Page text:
- 5th August 2015- 116 Somali refugees arrived at Mogadishu International Airport in Somalia as volunteer refugees returning from Kenya.
- The voluntary return of refugees to Somalia was reached upon after a Tripartite Commission with officials from Kenya, Somalia and U.N High Commission for Refugees.
- The commission targets the repatriation of 425,000 Somali refugees from Kenya in a five-year period.
An agreement by a Tripartite Commission made up of Kenya, Somalia and UNHCR has commenced a 5-year repatriation program of 425,000 refugees from Kenya back to the same regions in Somalia.
116 Somali refugees arrived at Mogadishu International Airport in Somalia as volunteer refugees returning from Kenya. They follow a pilot program that began in December 2014 that has seen 3000 refugees return to the relatively safe regions like Luuq, Kismayo and Baidoa.
Most of the refugees are living in the largest refugee camp in the world Dadaab Refugee Camp with some of them being there since the 1990s. The reason for the volunteer is because the World Food Program is low on funds and has cut the supply by 30% creating an indirect motivation to the voluntary return to Somalia.
The Tripartite Commission was formed after the Kenyan government request for the closure of Dadaab Camp following the Garissa Massacre. The camp was said to be a haven for harboring terrorists and who used the camp as a front to plan for attacks in the country.
UNHCR spokeswoman Karin de Gruijl said that the returnees will receive money, food, seed and different technical assistance bout further said that the conditions especially the socio-economic aspect very difficult for bulk repatriation.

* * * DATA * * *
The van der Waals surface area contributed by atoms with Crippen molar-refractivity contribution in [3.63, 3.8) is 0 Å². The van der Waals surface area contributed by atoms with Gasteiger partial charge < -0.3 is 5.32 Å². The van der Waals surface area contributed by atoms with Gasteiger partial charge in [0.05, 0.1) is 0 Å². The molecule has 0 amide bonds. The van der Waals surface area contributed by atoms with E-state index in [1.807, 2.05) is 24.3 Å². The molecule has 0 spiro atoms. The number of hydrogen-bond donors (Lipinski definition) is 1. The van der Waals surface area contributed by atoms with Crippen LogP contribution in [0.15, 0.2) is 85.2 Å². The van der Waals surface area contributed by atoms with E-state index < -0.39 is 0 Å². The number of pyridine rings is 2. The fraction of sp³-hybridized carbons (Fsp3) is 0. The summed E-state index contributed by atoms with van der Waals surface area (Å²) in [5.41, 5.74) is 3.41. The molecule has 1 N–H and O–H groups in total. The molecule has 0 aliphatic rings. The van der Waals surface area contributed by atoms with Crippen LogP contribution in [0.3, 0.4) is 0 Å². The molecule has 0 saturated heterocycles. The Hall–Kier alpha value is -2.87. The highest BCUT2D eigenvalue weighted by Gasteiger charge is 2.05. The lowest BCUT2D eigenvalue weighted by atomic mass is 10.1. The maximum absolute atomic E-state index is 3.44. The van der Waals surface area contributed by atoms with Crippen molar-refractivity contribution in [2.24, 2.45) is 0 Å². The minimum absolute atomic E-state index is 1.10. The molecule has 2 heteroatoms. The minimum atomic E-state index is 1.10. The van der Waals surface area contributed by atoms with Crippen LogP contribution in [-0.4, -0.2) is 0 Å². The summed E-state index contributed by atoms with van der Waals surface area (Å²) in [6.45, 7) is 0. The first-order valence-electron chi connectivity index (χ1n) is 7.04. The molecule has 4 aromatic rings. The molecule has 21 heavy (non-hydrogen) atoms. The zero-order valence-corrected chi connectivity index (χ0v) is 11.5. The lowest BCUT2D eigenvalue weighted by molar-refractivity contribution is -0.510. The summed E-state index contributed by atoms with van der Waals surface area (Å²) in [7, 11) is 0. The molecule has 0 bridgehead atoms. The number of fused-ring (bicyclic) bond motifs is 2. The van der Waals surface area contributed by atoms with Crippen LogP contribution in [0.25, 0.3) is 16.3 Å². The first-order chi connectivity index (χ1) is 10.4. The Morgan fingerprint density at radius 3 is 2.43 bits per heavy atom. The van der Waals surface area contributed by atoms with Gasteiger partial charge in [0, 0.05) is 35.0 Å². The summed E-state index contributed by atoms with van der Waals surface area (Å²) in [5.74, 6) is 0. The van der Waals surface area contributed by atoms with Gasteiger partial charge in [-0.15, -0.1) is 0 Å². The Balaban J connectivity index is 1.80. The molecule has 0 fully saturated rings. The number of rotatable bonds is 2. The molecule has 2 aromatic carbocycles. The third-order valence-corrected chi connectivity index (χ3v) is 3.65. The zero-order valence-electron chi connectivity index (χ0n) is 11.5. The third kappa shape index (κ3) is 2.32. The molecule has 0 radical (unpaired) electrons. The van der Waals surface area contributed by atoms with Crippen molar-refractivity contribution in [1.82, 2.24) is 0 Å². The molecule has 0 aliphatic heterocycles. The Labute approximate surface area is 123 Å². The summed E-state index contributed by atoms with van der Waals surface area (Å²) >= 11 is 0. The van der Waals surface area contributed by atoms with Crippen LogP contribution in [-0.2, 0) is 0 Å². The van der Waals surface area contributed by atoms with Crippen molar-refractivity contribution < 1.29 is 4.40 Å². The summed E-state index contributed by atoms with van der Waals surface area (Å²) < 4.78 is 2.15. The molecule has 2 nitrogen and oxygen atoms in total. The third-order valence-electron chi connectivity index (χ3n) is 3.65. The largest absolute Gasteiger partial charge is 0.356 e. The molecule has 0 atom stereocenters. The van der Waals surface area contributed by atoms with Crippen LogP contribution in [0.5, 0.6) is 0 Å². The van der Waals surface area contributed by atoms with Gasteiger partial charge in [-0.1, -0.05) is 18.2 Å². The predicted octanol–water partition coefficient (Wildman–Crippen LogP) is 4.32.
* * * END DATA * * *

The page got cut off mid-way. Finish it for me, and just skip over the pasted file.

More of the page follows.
The unpredictable security situation in Somalia is a great hindrance to the repatriation as the refugees can only be set up in the more secure and development-prospective regions.
The program also seeks to initiate the development of Somalia seeing as the money the returnees are given with incorporate them back to the society and aid in stabilizing Somalia as a whole.
The deteriorating conditions at the Dadaab Camp will continuously influence the number of voluntary returnees to increase as the bad conditions and the promise of a better life being offered by the repatriation program is better than at the camp.
The success of the Repatriation will offer the returnees sustainable life back home only if social amenities like clinics, schools and general infrastructure are rebuild in the more stable areas. The program is expected to curb the number of attacks and terrorist embedded within the camp thus reducing homegrown terrorism in Kenya.